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No, Bashar Al-Assad Is No Joseph Stalin: Regardless Of His Personal Qualities, Or Lack Of Them

13 October 2015

By Amir Taheri

As the Syrian tragedy continues to bleed that nation, a cliché is making the rounds in policymaking circles and think tanks across the globe: There could be no solution without Bashar al-Assad!

We are bombarded with articles urging Western powers to take Assad for an ally to fight the Islamic State of Iraq and Syria (ISIS).

Until a year ago, the fashionable cliché was different: There could be no solution unless Assad goes!

Shaking a finger in his trademark style and saying, ''Make no mistake!'' President Barack Obama repeated the ''Assad must go!'' mantra on more than one occasion.

At the time some of us argued against that cliché. Assad did represent a constituency in Syria and had to be taken into account in the context of a transition that would end in his bowing off stage. To exclude him from the start was a recipe for prolonging the conflict, we argued.

Four years later, we have to argue that the new cliché is equally wrong.

Seeking an alliance with Assad is not only morally wrong but also ineffective as a strategy.

It is morally wrong because Assad is now irretrievably associated with crimes against humanity that no diplomatic double-talk could camouflage.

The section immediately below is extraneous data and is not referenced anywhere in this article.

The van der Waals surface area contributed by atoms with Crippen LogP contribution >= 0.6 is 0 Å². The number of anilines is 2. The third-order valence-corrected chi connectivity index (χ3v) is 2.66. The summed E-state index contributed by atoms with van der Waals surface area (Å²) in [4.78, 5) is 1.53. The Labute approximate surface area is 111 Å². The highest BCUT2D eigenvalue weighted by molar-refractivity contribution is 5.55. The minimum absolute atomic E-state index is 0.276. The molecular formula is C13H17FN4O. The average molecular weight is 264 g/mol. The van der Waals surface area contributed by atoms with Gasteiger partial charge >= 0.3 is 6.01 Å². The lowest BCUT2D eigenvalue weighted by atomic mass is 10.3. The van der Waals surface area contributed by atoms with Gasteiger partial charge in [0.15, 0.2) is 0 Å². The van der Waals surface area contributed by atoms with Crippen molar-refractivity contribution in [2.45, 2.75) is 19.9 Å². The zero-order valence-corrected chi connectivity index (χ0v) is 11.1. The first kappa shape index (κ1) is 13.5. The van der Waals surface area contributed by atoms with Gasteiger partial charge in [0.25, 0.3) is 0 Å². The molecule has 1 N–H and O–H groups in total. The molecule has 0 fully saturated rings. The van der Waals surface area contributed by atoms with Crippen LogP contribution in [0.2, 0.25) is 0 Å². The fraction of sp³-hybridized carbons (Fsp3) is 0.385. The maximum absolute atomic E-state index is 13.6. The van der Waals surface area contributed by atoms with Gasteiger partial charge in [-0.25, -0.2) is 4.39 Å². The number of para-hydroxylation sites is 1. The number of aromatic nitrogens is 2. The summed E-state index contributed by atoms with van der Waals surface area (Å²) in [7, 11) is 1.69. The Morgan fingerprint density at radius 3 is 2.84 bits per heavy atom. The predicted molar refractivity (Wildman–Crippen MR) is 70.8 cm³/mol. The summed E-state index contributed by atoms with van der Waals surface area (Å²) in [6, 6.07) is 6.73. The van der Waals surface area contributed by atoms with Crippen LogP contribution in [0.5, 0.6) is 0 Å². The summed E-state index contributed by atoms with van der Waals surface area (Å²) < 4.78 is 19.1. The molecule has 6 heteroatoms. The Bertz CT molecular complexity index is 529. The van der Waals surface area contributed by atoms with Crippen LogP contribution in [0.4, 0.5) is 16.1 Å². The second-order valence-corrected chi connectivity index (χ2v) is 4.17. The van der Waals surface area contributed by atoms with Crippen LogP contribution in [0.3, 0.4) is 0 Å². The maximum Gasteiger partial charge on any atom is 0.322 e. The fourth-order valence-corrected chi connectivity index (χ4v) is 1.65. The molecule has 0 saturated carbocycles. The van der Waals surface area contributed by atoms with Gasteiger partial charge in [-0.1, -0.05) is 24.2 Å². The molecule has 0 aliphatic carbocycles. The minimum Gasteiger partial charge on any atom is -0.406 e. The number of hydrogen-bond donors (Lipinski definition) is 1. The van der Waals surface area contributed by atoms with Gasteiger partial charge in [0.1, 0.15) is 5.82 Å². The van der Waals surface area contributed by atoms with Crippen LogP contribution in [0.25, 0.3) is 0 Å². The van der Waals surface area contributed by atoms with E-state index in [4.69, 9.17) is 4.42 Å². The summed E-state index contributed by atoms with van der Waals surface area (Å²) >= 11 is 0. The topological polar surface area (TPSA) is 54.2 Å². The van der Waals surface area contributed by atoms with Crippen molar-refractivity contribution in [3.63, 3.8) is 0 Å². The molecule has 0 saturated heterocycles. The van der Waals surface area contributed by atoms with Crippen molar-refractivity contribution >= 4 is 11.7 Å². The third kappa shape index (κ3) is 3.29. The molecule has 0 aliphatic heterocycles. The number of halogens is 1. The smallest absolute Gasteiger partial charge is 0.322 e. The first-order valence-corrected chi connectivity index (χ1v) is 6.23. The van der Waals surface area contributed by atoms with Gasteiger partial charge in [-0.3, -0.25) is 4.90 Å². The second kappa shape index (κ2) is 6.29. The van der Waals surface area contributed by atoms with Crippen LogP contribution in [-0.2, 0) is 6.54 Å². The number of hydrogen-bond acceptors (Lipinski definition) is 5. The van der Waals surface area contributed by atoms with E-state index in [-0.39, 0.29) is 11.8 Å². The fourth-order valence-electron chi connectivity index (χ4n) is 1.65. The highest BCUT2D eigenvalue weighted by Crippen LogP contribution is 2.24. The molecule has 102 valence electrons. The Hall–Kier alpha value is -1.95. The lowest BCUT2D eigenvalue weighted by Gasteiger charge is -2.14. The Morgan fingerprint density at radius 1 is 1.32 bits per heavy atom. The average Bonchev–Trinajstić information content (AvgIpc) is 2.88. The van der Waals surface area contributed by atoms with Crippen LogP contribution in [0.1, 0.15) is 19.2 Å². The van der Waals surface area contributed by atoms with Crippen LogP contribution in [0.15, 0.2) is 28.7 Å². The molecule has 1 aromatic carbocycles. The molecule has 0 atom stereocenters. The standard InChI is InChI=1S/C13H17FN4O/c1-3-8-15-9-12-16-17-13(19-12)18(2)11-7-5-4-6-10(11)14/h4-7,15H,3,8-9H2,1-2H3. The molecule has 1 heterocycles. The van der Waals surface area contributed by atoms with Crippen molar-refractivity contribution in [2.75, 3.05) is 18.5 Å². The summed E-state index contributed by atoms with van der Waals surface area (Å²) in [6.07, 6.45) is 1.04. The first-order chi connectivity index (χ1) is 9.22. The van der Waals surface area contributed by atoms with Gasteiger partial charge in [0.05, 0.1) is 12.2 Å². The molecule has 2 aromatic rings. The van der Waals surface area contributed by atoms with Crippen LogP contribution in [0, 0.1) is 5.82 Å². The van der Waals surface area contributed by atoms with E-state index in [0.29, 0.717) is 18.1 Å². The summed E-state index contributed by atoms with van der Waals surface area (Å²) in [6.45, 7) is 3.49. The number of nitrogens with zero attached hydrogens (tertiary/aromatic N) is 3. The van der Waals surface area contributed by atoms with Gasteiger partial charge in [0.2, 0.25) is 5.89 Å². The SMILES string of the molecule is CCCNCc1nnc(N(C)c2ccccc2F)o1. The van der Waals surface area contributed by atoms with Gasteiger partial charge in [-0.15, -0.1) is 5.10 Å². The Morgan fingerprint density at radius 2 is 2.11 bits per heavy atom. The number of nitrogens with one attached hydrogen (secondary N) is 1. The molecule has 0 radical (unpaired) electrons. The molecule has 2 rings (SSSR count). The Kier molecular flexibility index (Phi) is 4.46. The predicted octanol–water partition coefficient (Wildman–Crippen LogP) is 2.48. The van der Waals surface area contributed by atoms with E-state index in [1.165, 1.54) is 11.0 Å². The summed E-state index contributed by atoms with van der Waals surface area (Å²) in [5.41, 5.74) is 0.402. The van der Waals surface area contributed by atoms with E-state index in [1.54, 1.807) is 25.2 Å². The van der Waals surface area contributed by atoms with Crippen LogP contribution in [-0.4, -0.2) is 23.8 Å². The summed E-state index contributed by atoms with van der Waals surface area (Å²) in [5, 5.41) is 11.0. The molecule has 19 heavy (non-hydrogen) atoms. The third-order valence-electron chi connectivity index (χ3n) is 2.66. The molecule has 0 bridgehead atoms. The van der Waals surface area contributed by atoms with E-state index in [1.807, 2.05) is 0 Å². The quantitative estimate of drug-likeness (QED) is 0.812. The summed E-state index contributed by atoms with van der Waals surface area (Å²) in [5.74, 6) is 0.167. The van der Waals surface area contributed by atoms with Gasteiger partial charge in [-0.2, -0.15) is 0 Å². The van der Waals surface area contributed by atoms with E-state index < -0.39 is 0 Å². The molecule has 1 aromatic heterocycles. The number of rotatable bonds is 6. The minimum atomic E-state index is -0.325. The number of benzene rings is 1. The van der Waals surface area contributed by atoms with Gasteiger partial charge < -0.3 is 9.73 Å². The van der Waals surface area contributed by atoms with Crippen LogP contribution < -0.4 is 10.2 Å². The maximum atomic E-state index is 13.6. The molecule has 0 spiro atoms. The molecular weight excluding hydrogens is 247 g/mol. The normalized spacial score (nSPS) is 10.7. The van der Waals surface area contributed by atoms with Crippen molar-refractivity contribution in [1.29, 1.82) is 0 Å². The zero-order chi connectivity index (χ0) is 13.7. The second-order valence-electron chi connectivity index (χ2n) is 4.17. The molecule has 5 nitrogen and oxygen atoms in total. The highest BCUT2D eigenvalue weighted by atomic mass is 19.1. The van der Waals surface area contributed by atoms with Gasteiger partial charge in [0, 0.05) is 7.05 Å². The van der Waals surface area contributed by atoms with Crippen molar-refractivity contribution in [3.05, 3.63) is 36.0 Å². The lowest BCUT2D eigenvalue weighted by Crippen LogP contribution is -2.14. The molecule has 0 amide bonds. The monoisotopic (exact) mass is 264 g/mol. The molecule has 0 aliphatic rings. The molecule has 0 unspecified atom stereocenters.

But even if we discard moral considerations, an alliance with Assad would not make sense in terms of amoral, not to say brutal, Realpolitik either.

Those who urge an alliance with Assad cite the example of Joseph Stalin, the Soviet despot who became an ally of Western democracies against Nazi Germany.

I never liked historical comparisons and like this one even less.

To start with, the Western democracies did not choose Stalin as an ally; he was thrusted upon them by the turn of events.

When the Second World War started Stalin was an ally of Hitler thanks to the Molotov-Ribbentrop Pact. The Soviet Union actively participated in the opening phase of the war by invading Poland from the east as the Germans came in from the West. Before that, Stalin had rendered Hitler a big service by eliminating thousands of Polish army officers in The Katyn massacre.

Between September 1939 and June 1941, when Hitler invaded the Soviet Union, Stalin was an objective ally of Hitler. Stalin switched sides when he had no choice if he wanted to save his skin.

The situation in Syria today is different.

There is no alliance of democracies which, thanks to Obama's enigmatic behavior, lack any strategy in the Middle East.

Unlike Stalin, Assad has not switched sides if only because there is no side to switch to.

Assad regards ISIS as a tactical ally against other armed opposition groups. This is why Russia is now focusing its air strikes against non-ISIS armed groups opposed to Assad.

More importantly, Assad has none of the things that Stalin had to offer the Allies. To start with Stalin could offer the vast expanse of territory controlled by the Soviet Union and capable of swallowing countless German divisions without belching. Field Marshal von Paulus' one-million man invasion force was but a drop in the ocean of the Soviet landmass.

In contrast, Assad has no territorial depth to offer. According to the Iranian General Hossein Hamadani, who was killed in Aleppo, Assad is in nominal control of around 20 percent of the country.